- Ben Goessling, ESPN Staff Writer
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MANKATO, Minn. -- The first signs of how difficult 2014 would be for Vikings left tackle Matt Kalil came in training camp. Kalil headed to practice each day knowing he wouldn't be able to do much more than try to maintain his skills. His health wasn't going to permit extra work, and Kalil wasn't sure if he'd be able to trust his knees fully in games.
After a pair of knee surgeries this past spring, this training camp is already a different story. Kalil is doing extra footwork drills with Vikings coaches during practices. He's got time to click with Brandon Fusco after the former right guard moved to Kalil's side of the line. And his health, Kalil says, is no longer the first thing on his mind.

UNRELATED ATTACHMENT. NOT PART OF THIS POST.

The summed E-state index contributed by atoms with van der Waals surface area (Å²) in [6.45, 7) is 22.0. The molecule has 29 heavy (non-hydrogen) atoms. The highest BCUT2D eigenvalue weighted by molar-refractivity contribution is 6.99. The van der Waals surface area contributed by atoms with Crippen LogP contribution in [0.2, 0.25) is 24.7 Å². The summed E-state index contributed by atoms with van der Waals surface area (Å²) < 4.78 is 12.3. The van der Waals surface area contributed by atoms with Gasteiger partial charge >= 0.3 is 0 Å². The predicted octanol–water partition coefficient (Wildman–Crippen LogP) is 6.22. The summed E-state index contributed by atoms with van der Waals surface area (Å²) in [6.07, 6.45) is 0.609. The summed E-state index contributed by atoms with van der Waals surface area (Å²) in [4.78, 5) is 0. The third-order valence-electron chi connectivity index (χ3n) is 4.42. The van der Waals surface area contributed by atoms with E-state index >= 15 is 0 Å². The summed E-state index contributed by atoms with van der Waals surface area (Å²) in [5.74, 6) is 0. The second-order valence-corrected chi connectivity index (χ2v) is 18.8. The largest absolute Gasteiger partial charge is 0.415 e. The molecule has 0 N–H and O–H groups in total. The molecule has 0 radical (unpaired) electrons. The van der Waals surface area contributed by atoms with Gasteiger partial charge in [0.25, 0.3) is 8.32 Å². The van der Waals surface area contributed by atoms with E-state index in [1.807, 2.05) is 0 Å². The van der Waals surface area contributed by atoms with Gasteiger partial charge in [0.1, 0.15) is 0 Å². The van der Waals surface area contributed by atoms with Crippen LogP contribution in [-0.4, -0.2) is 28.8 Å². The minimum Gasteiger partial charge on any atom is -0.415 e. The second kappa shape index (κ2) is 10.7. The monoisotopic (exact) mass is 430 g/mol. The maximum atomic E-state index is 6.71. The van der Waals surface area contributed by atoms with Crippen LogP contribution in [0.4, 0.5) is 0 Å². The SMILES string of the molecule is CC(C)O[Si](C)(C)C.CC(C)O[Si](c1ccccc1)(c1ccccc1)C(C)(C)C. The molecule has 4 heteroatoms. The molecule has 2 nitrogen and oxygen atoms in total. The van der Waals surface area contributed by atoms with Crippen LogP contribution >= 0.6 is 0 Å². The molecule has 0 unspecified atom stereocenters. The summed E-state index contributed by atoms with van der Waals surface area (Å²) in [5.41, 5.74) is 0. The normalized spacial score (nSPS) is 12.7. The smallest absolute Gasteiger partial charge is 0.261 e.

"Football is fun again," he said. "You can actually work on stuff. You can improve; you can get better. That's what I feel I'm doing right now, especially going against Everson [Griffen]. That's making me a lot better."
Kalil, it should be noted, has had his hands full with Griffen in both pass-rushing drills and full-team settings, and the Vikings will need to see him stand up to pass-rushers of Griffen's caliber during the season. There's likely going to be a significant amount of money riding on Kalil's ability to do it, and it's tough to see the Vikings making anything out of considerable preseason buzz if the offensive line isn't better than it was last year, when Bridgewater was pressured 29.9 percent of the time.
The fact he's healthy before a five-game preseason should help him make up for lost time last year. Kalil said he didn't know how long Vikings starters would play during the Pro Football Hall of Fame Game on Sunday night. But the Vikings and Pittsburgh Steelers were the first teams to start training camp, which meant extra opportunities for Kalil to try to improve.
Last year, that wasn't even a realistic objective.
"I'm stronger, bigger. I'm quick again on my feet," he said. "It's about getting that back. It's just a year of bad technique -- you've kind of got to break all those habits. But it's going along well."
259dJames Walker and Kevin Seifert